It’s curious, but places that justify repression in the name of stability always seem to end in turmoil. Official Chinese sources offer two explanations, each containing a bit of truth, but all skirting the real issue, which is China’s growing need for democratic accountability.

Uighur women protest China’s detention of 1,400 men in Urumqi on Tuesday after Sunday’s riot. Uighurs also held sympathy protests globally.Uighur women protest China’s detention of 1,400 men in Urumqi on Tuesday after Sunday’s riot. Uighurs also held sympathy protests globally.

State media claimed the riots were a law-enforcement matter, describing Uighur ruffians coming armed and ready to rumble at last weekend’s demonstration in Urumqi. But that doesn’t quite work.

China’s other version of events contradicts the law-enforcement thesis and called it essentially the work of outside agitators.

The riots were also said to be an orchestrated effort from abroad to break up the country with terrorism. One official version holds that Uighur rioters are al-Qaida-inspired troublemakers.

There’s some truth to this, given rising Islamic fundamentalism in Xinjiang. Other versions insist the unrest was masterminded from America by exile leader Rebiya Khadeer, a 62-year-old businesswoman who leads the Uighur National Congress. Khadeer denies this, and it’s impossible to see how much influence she has, anyway.

All these explanations ignore that these riots and demonstrations are getting bigger, more frequent, and more lethal.

They’re not just in Urumqi, but in Lhasa, Tibet, and in China’s central industrial cities, with some sources estimating them at 80,000 per year now.

That signals this isn’t about the extremes of crime or terrorism, but rather the absence of democracy and accountability.

China remains a communist country, with most freedoms absent. Citizens cannot express themselves to government, or even get their attention through civil means. Writing a letter to a congressman and getting a result is out of the question in China.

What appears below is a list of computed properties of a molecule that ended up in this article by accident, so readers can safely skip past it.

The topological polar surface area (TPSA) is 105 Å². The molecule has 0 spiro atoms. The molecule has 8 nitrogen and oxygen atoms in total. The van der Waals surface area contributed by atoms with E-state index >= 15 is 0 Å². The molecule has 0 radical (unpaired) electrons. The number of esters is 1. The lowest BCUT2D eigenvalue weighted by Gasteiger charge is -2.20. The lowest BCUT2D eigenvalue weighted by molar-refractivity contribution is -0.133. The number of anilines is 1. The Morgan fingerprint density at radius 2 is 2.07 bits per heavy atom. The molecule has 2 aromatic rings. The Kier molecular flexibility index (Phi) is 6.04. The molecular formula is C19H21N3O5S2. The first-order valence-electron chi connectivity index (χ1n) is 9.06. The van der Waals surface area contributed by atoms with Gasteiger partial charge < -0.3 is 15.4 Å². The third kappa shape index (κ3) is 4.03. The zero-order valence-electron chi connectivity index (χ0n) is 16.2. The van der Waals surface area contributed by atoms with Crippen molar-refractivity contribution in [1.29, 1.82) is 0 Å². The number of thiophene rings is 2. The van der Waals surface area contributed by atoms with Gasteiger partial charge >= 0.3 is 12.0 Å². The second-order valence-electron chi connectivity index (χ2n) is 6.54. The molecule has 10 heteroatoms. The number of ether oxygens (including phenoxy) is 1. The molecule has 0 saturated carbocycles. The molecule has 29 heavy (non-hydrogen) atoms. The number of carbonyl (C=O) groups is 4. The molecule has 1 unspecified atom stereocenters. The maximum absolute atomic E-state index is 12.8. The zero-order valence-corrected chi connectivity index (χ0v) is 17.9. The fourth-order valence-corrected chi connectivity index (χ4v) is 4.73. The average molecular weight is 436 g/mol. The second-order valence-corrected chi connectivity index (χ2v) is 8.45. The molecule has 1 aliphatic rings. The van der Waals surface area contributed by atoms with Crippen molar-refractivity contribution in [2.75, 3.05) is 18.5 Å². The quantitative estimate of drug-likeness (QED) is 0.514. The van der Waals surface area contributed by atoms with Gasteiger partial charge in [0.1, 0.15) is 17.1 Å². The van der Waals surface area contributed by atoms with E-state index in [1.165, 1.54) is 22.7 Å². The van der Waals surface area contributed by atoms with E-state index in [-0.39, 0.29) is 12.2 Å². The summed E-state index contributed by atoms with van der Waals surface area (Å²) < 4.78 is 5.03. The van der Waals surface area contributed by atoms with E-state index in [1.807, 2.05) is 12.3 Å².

Redress for grievances doesn’t happen, and booting corrupt officials is out of the question. For minorities, it’s especially tough: “Uighurs get two choices: They are terrorists if they voice concerns or else good Uighurs if they assimilate,” said Alim Seytoff, spokesman for the World Uighur Congress in Washington.

That leaves the only outlet for pent-up anger in demonstrations and riots. It’s human nature, and likely to grow unless Beijing gets serious about giving citizens a voice.

The democratic deficit is growing increasingly obvious as China’s cities — even remote Urumqi — grow more prosperous and Internet communication, including Facebook and Twitter, expand.

Xinjiang is remote, but it’s no backwater. It’s part of China’s economic success story, with its vast oil and mineral resources.

All that economic prosperity logically leads to one place: Democracy. Right now, what’s happening in Urumqi is a hunger for freedom.


California Digging

July 6, 2009


IBD: 2 July 2009

Regulation: Ignoring the first rule of holes, a bankrupt state passing out IOUs welcomes an EPA waiver allowing it to further kill its economy. Too bad the state can’t stop the air pollution imported from a growing China.